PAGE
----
Immigration has been driving population growth for five years

  • 2020-01-17
  • TBT Staff

According to Statistics Estonia, the preliminary estimate of the population of Estonia as at 1 January 2020 was 1,328,360, which is 3,540 persons more than at the same time a year ago.

In 2019, there continued to be more deaths than births and natural increase remained negative (1,490). This was to be expected, as the number of older people in the population is high and the number of women in childbearing age is decreasing. The factor behind population growth in 2019 was positive net migration: 5,030 more people immigrated to Estonia than emigrated.

13,900 children were born in Estonia in 2019, which is more than 400 fewer children than the year before. The decrease in the number of births was to be expected, as the small generation born in the 1990s has reached active family formation age. It is likely that fertility continued to be affected by the increase in the third child allowance, as the number of births was higher than in 2017, although the number of women is smaller compared to 2017. The subsequent analysis will show whether the drop in 2019 was due to the decreasing number of first and second children or the number of third children also decreased compared to 2018.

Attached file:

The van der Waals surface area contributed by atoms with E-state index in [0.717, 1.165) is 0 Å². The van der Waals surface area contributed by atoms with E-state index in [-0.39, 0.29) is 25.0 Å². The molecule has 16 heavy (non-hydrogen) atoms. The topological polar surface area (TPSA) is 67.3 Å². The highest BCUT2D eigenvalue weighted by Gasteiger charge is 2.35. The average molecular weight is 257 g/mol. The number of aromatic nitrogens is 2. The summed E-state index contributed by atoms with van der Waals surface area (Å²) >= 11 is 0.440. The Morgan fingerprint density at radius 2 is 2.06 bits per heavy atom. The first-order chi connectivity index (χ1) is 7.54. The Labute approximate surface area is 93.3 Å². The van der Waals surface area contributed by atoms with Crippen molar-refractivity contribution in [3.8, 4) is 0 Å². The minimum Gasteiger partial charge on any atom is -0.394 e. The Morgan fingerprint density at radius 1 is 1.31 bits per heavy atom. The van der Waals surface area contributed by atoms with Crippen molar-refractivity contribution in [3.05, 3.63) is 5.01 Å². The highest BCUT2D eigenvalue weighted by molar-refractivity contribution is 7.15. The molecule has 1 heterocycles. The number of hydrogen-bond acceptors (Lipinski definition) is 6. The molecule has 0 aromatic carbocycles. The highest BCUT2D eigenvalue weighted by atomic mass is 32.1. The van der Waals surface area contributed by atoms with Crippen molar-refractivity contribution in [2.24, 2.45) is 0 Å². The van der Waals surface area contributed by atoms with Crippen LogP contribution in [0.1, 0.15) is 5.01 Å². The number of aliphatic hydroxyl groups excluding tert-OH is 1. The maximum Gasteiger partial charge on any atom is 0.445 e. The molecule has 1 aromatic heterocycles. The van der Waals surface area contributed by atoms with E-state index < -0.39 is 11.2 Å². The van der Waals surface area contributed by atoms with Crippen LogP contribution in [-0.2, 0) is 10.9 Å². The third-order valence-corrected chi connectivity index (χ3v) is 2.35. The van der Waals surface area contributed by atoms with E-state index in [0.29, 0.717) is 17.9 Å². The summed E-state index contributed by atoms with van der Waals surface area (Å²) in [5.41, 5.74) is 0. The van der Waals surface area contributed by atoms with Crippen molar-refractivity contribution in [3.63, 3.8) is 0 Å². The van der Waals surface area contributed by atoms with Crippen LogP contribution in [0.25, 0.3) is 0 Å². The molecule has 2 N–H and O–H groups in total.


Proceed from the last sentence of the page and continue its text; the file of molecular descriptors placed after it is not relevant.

There were 15,390 deaths in 2019. Despite the increase in the number of older people, the number of deaths has remained stable in the past decade due to increasing life expectancy.

External migration has contributed to population growth already for the past five years. 12,240 persons immigrated to Estonia and 7,210 persons emigrated from Estonia in 2019. Compared to the year before, net migration fell by 2,000 persons. Migration statistics are most difficult to estimate based on preliminary data, as Statistics Estonia later supplements migration figures with population register data and unregistered migration data. Reaching the final result is more complicated compared to other vital events, both technically and methodologically, and it can significantly increase migration flows. Emigration increases mainly due to unregistered leaving of Estonian and European Union citizens. Immigration increases mainly due to their return migration, which is not recorded in the population register, as the prior leaving was not registered.